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Psychological Disorders It’s Enough to Make One go Crazy… Just Kidding.

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Presentation on theme: "Psychological Disorders It’s Enough to Make One go Crazy… Just Kidding."— Presentation transcript:

1 Psychological Disorders It’s Enough to Make One go Crazy… Just Kidding.

2 What? A psychological disorder is a behavior patterns or mental processes that cause serious personal suffering. They may also interfere with a person’s ability to cope with everyday life. Almost one-third of adults in the United States have experienced some type of psychological disorder. 23% of American people admit to having experienced some sort of psychological disorder in their lifetime.

3 Are You Okay? What is normal? What is abnormal? Tough to decide, sometimes. People with psychological disorders seem rather “normal”, but may demonstrate an exaggeration of behaviors. It is important to remember that it is difficult to asses whether or not another person has a psychological disorder. Psychologists usually use several criteria to determine the presence of a disorder.

4 Symptoms Typicality: Is the behavior or mental process average, or typical? This problem with this – of course – is that sometimes people are simply “not typical”! Geniuses like Marie Curie, Picasso, and Einstein were certainly not “typical”. They were also not subject to psychological disorders! Examples of a behavior that would fall under this criterion?

5 Maladaptive: the behavior impair an individual’s ability to function adequately in everyday life. Alcohol abuse is one behavior that is maladaptive. It can destroy the alcoholic’s health, work, family life, etc. Maladaptive behavior can also cause harm to others. Remember, however, violent criminals are usually fine, mentally. They know what they are doing and so not psychological disorders. Other examples of a behavior that would fall under this criterion?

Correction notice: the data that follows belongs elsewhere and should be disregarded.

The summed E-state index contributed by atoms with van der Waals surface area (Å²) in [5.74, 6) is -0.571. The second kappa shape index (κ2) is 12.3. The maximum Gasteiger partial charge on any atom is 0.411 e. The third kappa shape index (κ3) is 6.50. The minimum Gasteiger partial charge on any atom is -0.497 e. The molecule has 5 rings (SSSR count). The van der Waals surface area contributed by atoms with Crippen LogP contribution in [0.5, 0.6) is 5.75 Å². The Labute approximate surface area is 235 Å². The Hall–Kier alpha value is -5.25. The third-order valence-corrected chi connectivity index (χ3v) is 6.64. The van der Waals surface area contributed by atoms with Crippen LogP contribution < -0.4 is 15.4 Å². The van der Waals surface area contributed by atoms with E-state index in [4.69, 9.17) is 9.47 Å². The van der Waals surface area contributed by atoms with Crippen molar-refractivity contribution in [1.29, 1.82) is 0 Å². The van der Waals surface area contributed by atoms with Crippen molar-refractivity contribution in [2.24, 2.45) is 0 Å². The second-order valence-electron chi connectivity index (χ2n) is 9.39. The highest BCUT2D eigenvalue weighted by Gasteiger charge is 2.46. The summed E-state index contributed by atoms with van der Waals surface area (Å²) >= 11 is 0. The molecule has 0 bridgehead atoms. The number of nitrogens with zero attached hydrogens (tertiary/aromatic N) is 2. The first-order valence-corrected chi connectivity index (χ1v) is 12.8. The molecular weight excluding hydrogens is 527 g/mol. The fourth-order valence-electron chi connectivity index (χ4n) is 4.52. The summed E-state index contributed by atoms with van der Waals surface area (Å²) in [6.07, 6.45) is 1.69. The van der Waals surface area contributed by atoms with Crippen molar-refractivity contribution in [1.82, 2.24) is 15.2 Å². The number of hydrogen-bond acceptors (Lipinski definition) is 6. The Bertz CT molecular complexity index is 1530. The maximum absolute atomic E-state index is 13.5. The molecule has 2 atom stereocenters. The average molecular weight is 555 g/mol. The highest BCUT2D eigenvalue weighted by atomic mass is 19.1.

6 Emotional Discomfort: severe emotional discomfort may be a sign of a psychological disorder. People who experience depression feel helpless, hopeless, and extreme sadness. These feelings can be so stressful that it could lead a person to suicide. Other examples of a behavior that would fall under this criterion? Socially Unacceptable Behavior: behavior that violates a society’s accepted norms may indicate a disorder. Remember, however, some behaviors are culture-bound and seem wrong to one culture, but not another. examples of a behavior that would fall under this criterion?

7 ANXIETY!!!!! Anxiety refers to a general state of dread or uneasiness that occurs in response to a vague or imagined danger. Everyone has experienced anxiety, BUT if the anxiety is out of proportion with the situation that causes the anxiety, then, we begin to consider it a disorder… A phobia - a word which derives from the Greek root phobos (meaning fear) – is the most common anxiety DISORDER. DISORDER is nice and big because everyone has anxiety…. It’s the disorder part that makes these phobias special.

8 Examples Zoophobia: fear of animals Claustrophobia: fear of enclosed places Acrophobia: fear of heights Arachnophobia: fear of spiders Hematophobia: fear of blood Aviaphobia: fear of flying Again – many people have these fears, but it becomes a DISORDER when it hinders life. When a person turns down a great job offer because they may have to fly on a plane…. That’s a disorder.

9 A Social Phobia is characterized by persistent fear of social situations. People with social phobias often have panic attacks, or short, intense periods of fear or discomfort that feels a lot like a heart attack… Some people have such abrasive fears of social situation that they become closed off to the world. Agoraphobia is a fear of being in places or situations in which escape may be difficult or impossible. People with agoraphobia sometimes never leave their homes.

10 Generalized Anxiety Disorder This disorder is characterized by excessive or unrealistic worry about life circumstances In order for this disorder to be diagnosed, the excessive worry should persist for at least 6 months One of the most common psychological disorders, but few people seek treatment

11 OCD An obsession is an unwanted thought, idea, or mental image that occurs over and over again. Sometimes they are completely senseless, sometimes repulsive. A compulsion is a repetitive ritual behavior. When the obsession and the compulsions merge together to hinder one’s life it becomes a ….? DISORDER. Obsessive-Compulsive Disorder could manifest in many way. The person who obsesses about people breaking in to their home will get up 25 times in the night to lock and re-lock the door. The person who obsesses about getting sick will wash his or her hands 25 times a day in order to get rid of the germs. People with severe cases of OCD have specific routines they must follow in order for their lives to remain livable.